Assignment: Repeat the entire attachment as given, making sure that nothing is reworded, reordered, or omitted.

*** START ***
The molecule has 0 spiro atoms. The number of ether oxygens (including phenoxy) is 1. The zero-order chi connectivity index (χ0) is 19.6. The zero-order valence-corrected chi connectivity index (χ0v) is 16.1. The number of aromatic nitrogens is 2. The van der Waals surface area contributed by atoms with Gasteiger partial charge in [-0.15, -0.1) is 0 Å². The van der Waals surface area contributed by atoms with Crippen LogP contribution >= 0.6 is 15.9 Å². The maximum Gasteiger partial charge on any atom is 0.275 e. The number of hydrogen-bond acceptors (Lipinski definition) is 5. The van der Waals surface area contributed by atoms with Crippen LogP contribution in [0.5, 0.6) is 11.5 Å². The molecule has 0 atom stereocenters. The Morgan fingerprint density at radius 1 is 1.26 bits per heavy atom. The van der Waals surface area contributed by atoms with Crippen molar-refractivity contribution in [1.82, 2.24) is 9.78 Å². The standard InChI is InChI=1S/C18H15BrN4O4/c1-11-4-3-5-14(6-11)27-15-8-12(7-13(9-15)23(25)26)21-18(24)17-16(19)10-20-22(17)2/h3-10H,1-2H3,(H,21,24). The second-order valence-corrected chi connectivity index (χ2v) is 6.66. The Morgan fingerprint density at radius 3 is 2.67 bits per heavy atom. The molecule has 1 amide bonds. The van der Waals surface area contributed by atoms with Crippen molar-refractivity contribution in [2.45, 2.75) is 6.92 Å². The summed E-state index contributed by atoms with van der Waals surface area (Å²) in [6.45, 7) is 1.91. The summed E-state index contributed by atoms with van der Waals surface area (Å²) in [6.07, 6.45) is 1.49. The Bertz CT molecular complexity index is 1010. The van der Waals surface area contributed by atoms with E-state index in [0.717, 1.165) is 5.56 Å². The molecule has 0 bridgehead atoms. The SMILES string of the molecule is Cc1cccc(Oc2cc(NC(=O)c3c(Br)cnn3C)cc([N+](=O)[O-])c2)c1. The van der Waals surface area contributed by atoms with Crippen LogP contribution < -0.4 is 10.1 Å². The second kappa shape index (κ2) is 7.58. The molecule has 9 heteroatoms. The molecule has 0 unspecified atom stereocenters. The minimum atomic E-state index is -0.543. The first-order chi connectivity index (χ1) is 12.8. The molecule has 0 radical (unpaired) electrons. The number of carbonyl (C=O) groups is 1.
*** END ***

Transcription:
The molecule has 0 spiro atoms. The number of ether oxygens (including phenoxy) is 1. The zero-order chi connectivity index (χ0) is 19.6. The zero-order valence-corrected chi connectivity index (χ0v) is 16.1. The number of aromatic nitrogens is 2. The van der Waals surface area contributed by atoms with Gasteiger partial charge in [-0.15, -0.1) is 0 Å². The van der Waals surface area contributed by atoms with Crippen LogP contribution >= 0.6 is 15.9 Å². The maximum Gasteiger partial charge on any atom is 0.275 e. The number of hydrogen-bond acceptors (Lipinski definition) is 5. The van der Waals surface area contributed by atoms with Crippen LogP contribution in [0.5, 0.6) is 11.5 Å². The molecule has 0 atom stereocenters. The Morgan fingerprint density at radius 1 is 1.26 bits per heavy atom. The van der Waals surface area contributed by atoms with Crippen molar-refractivity contribution in [1.82, 2.24) is 9.78 Å². The standard InChI is InChI=1S/C18H15BrN4O4/c1-11-4-3-5-14(6-11)27-15-8-12(7-13(9-15)23(25)26)21-18(24)17-16(19)10-20-22(17)2/h3-10H,1-2H3,(H,21,24). The second-order valence-corrected chi connectivity index (χ2v) is 6.66. The Morgan fingerprint density at radius 3 is 2.67 bits per heavy atom. The molecule has 1 amide bonds. The van der Waals surface area contributed by atoms with Crippen molar-refractivity contribution in [2.45, 2.75) is 6.92 Å². The summed E-state index contributed by atoms with van der Waals surface area (Å²) in [6.45, 7) is 1.91. The summed E-state index contributed by atoms with van der Waals surface area (Å²) in [6.07, 6.45) is 1.49. The Bertz CT molecular complexity index is 1010. The van der Waals surface area contributed by atoms with E-state index in [0.717, 1.165) is 5.56 Å². The molecule has 0 bridgehead atoms. The SMILES string of the molecule is Cc1cccc(Oc2cc(NC(=O)c3c(Br)cnn3C)cc([N+](=O)[O-])c2)c1. The van der Waals surface area contributed by atoms with Crippen LogP contribution < -0.4 is 10.1 Å². The second kappa shape index (κ2) is 7.58. The molecule has 9 heteroatoms. The molecule has 0 unspecified atom stereocenters. The minimum atomic E-state index is -0.543. The first-order chi connectivity index (χ1) is 12.8. The molecule has 0 radical (unpaired) electrons. The number of carbonyl (C=O) groups is 1.